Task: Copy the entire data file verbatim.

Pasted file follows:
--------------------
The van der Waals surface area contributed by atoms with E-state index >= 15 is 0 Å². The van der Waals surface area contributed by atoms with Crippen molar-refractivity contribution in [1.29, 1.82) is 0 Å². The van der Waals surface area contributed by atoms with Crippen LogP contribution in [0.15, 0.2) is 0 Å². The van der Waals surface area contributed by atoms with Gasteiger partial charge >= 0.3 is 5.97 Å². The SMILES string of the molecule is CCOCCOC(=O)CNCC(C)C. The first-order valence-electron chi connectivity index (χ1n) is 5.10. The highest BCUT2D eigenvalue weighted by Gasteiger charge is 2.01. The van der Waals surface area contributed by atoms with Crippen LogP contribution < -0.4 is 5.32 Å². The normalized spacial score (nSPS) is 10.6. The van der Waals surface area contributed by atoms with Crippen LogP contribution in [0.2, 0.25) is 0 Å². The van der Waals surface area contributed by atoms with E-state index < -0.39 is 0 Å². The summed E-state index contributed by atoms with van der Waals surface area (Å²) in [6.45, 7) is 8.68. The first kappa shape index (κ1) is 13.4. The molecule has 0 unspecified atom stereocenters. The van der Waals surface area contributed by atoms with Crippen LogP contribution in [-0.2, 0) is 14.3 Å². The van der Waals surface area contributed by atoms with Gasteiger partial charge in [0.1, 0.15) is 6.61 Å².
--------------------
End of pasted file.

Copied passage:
The van der Waals surface area contributed by atoms with E-state index >= 15 is 0 Å². The van der Waals surface area contributed by atoms with Crippen molar-refractivity contribution in [1.29, 1.82) is 0 Å². The van der Waals surface area contributed by atoms with Crippen LogP contribution in [0.15, 0.2) is 0 Å². The van der Waals surface area contributed by atoms with Gasteiger partial charge >= 0.3 is 5.97 Å². The SMILES string of the molecule is CCOCCOC(=O)CNCC(C)C. The first-order valence-electron chi connectivity index (χ1n) is 5.10. The highest BCUT2D eigenvalue weighted by Gasteiger charge is 2.01. The van der Waals surface area contributed by atoms with Crippen LogP contribution < -0.4 is 5.32 Å². The normalized spacial score (nSPS) is 10.6. The van der Waals surface area contributed by atoms with Crippen LogP contribution in [0.2, 0.25) is 0 Å². The van der Waals surface area contributed by atoms with E-state index < -0.39 is 0 Å². The summed E-state index contributed by atoms with van der Waals surface area (Å²) in [6.45, 7) is 8.68. The first kappa shape index (κ1) is 13.4. The molecule has 0 unspecified atom stereocenters. The van der Waals surface area contributed by atoms with Crippen LogP contribution in [-0.2, 0) is 14.3 Å². The van der Waals surface area contributed by atoms with Gasteiger partial charge in [0.1, 0.15) is 6.61 Å².